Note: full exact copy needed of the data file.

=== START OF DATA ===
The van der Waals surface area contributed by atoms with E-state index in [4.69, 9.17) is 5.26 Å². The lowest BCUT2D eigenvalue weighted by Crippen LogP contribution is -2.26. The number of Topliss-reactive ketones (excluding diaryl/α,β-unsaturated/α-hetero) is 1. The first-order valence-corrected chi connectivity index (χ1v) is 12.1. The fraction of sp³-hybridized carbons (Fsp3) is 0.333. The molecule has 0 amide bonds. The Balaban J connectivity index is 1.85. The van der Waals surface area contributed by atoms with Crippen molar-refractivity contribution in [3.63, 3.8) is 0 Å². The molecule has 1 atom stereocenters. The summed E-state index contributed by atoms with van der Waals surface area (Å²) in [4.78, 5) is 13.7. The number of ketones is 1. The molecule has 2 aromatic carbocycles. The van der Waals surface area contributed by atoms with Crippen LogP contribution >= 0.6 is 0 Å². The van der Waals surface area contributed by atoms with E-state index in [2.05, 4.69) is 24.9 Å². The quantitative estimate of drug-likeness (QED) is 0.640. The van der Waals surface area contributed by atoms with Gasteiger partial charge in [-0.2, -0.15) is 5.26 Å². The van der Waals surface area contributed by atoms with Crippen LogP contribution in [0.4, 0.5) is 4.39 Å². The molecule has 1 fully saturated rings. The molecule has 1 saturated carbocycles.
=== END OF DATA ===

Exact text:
The van der Waals surface area contributed by atoms with E-state index in [4.69, 9.17) is 5.26 Å². The lowest BCUT2D eigenvalue weighted by Crippen LogP contribution is -2.26. The number of Topliss-reactive ketones (excluding diaryl/α,β-unsaturated/α-hetero) is 1. The first-order valence-corrected chi connectivity index (χ1v) is 12.1. The fraction of sp³-hybridized carbons (Fsp3) is 0.333. The molecule has 0 amide bonds. The Balaban J connectivity index is 1.85. The van der Waals surface area contributed by atoms with Crippen molar-refractivity contribution in [3.63, 3.8) is 0 Å². The molecule has 1 atom stereocenters. The summed E-state index contributed by atoms with van der Waals surface area (Å²) in [4.78, 5) is 13.7. The number of ketones is 1. The molecule has 2 aromatic carbocycles. The van der Waals surface area contributed by atoms with Crippen LogP contribution >= 0.6 is 0 Å². The van der Waals surface area contributed by atoms with E-state index in [2.05, 4.69) is 24.9 Å². The quantitative estimate of drug-likeness (QED) is 0.640. The van der Waals surface area contributed by atoms with Gasteiger partial charge in [-0.2, -0.15) is 5.26 Å². The van der Waals surface area contributed by atoms with Crippen LogP contribution in [0.4, 0.5) is 4.39 Å². The molecule has 1 fully saturated rings. The molecule has 1 saturated carbocycles.